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Labour Day: Another Canadian first

Most Canadians think of Labour Day as the last long weekend opportunity of the summer, a chance for a final swim in the lake or a family picnic.

Some of us who consider ourselves political sophisticates may know that the holiday honoring working people was viewed during the Cold War as a more sanitized and less radical alternative to the socialist celebrations on May 1. What few know is that the Labour Day tradition actually first emerged in Canada.

In 1872 in Toronto, at a time when trade unions were still illegal under Canadian law, the city was convulsed with disputes led by the printers' union demanding a shorter work week. As other workers supported the printers, a march numbering 10,000 participants (one-tenth of the city's population) snaked through the city on April 14 to Queens Park.

Some authorities consider this April march the first Labour Day in history. In a move unimaginable today, the Conservative government of John A. McDonald, who himself spoke at a militant workers' rally in Ottawa in September of that year, responded by repealing the law that criminalized trade unions.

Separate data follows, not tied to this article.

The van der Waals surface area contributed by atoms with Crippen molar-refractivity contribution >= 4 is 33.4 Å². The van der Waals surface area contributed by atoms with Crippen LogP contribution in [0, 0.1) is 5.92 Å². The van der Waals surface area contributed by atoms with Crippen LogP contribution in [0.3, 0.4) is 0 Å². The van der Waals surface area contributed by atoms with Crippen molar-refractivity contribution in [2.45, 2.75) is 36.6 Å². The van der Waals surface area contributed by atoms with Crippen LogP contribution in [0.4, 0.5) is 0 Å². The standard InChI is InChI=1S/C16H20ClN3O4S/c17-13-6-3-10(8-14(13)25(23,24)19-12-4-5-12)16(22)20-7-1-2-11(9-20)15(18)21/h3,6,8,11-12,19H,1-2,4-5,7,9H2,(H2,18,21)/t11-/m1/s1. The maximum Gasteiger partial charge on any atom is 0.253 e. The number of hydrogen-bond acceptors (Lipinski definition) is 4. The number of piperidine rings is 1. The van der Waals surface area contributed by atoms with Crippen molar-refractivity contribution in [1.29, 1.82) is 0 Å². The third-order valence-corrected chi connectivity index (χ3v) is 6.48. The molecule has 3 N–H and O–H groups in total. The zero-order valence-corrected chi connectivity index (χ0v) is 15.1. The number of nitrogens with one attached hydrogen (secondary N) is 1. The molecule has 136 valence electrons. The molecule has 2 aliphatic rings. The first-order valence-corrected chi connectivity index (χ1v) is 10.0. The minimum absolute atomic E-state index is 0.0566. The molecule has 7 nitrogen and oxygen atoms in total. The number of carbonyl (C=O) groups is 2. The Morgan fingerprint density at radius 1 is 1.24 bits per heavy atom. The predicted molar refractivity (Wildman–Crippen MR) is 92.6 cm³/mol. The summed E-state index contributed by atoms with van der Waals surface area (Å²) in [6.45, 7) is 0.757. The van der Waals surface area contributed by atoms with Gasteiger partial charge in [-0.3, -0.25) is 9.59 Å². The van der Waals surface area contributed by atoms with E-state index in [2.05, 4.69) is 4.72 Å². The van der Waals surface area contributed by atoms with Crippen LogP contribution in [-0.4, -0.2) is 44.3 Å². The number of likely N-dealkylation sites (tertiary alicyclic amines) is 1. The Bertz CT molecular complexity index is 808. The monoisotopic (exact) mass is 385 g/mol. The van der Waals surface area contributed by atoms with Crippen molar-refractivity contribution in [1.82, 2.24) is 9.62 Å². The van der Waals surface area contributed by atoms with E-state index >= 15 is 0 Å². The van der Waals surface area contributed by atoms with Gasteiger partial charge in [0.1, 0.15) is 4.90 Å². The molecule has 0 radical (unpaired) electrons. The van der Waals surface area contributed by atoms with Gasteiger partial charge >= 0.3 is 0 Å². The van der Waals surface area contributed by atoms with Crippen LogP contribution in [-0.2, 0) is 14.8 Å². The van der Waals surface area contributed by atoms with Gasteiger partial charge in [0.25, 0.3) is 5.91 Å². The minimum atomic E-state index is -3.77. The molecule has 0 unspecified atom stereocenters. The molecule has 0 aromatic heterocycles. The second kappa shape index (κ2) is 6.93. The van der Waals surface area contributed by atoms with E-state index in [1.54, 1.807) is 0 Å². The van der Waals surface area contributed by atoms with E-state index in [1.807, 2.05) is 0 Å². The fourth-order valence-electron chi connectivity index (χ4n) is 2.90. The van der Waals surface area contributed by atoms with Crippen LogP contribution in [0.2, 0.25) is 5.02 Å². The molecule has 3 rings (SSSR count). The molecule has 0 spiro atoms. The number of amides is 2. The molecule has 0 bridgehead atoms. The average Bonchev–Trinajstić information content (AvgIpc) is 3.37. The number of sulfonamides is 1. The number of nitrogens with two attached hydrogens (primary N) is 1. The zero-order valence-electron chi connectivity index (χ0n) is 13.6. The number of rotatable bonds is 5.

In 1882, the Toronto Trades and Labour Council called for annual workers' celebrations, and invited Peter J. McGuire of the U.S. United Brotherhood of Carpenters (and one of the founding leaders of the American Federation of Labour) to speak. McGuire, who issued an appeal for an American labour holiday later that year, is sometimes credited as the inventor of Labour Day, but he clearly took his lead from the earlier Canadian example.

Labour Day was established as a national holiday in both the U.S. and Canada in 1894. (Again, perhaps ironically, the Canadian holiday was established by the Conservatives, led then by Sir John Thompson. That year the crowd at a Labour Day march in Winnipeg stretched over two miles.

National labour holidays are currently celebrated around the world at different dates in Australia, Cuba, India, Jamaica, Malaysia, New Zealand, Norway, the Philippines, Sweden, Russia and other former Soviet republics, and Trinidad and Tobago as well as in Canada and the U.S.

In Vancouver, the B.C. Federation of Labour is sponsoring a Labour Day picnic at Trout Lake on the city's east side from 11:30 a.m. until 4 p.m. September 3. The event will feature live music, speeches and affordable hot dogs. A listing of Labour Day events across the province is available here.

Tom Sandborn covers labour and health policy beats for the Tyee. He welcomes your feedback and story tips at

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